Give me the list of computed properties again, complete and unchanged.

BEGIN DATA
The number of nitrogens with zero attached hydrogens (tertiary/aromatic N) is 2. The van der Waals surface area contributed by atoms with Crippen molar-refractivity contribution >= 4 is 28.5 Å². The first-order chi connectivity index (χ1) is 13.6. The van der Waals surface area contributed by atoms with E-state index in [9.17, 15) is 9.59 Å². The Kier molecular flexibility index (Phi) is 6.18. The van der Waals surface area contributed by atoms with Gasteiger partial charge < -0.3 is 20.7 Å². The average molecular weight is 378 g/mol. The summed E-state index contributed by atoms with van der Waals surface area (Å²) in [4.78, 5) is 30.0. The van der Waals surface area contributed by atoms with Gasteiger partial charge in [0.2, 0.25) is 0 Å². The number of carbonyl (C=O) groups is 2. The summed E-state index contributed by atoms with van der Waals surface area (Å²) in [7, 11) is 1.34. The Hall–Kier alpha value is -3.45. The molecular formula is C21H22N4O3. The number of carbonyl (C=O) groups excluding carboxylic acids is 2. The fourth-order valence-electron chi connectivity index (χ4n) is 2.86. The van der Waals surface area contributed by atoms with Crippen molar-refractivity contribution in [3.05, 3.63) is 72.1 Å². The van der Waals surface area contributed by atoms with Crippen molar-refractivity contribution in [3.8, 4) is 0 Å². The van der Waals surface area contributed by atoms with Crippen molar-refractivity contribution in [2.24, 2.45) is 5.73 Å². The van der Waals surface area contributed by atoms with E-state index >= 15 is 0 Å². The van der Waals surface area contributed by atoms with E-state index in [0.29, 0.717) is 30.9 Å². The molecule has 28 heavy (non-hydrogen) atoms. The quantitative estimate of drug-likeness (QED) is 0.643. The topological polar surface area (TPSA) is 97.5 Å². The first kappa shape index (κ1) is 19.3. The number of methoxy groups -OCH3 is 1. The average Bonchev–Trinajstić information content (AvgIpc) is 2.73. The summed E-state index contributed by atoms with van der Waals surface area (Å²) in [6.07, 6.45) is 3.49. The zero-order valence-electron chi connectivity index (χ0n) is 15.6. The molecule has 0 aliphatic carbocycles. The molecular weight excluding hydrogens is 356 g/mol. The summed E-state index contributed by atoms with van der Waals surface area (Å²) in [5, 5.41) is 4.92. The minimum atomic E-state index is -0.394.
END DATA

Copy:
The number of nitrogens with zero attached hydrogens (tertiary/aromatic N) is 2. The van der Waals surface area contributed by atoms with Crippen molar-refractivity contribution >= 4 is 28.5 Å². The first-order chi connectivity index (χ1) is 13.6. The van der Waals surface area contributed by atoms with E-state index in [9.17, 15) is 9.59 Å². The Kier molecular flexibility index (Phi) is 6.18. The van der Waals surface area contributed by atoms with Gasteiger partial charge < -0.3 is 20.7 Å². The average molecular weight is 378 g/mol. The summed E-state index contributed by atoms with van der Waals surface area (Å²) in [4.78, 5) is 30.0. The van der Waals surface area contributed by atoms with Gasteiger partial charge in [0.2, 0.25) is 0 Å². The number of carbonyl (C=O) groups is 2. The summed E-state index contributed by atoms with van der Waals surface area (Å²) in [7, 11) is 1.34. The Hall–Kier alpha value is -3.45. The molecular formula is C21H22N4O3. The number of carbonyl (C=O) groups excluding carboxylic acids is 2. The fourth-order valence-electron chi connectivity index (χ4n) is 2.86. The van der Waals surface area contributed by atoms with Crippen molar-refractivity contribution in [3.05, 3.63) is 72.1 Å². The van der Waals surface area contributed by atoms with Crippen molar-refractivity contribution in [3.8, 4) is 0 Å². The van der Waals surface area contributed by atoms with Crippen molar-refractivity contribution in [2.24, 2.45) is 5.73 Å². The van der Waals surface area contributed by atoms with E-state index >= 15 is 0 Å². The van der Waals surface area contributed by atoms with E-state index in [0.29, 0.717) is 30.9 Å². The molecule has 28 heavy (non-hydrogen) atoms. The quantitative estimate of drug-likeness (QED) is 0.643. The topological polar surface area (TPSA) is 97.5 Å². The first kappa shape index (κ1) is 19.3. The number of methoxy groups -OCH3 is 1. The average Bonchev–Trinajstić information content (AvgIpc) is 2.73. The summed E-state index contributed by atoms with van der Waals surface area (Å²) in [6.07, 6.45) is 3.49. The zero-order valence-electron chi connectivity index (χ0n) is 15.6. The molecule has 0 aliphatic carbocycles. The molecular weight excluding hydrogens is 356 g/mol. The summed E-state index contributed by atoms with van der Waals surface area (Å²) in [5, 5.41) is 4.92. The minimum atomic E-state index is -0.394.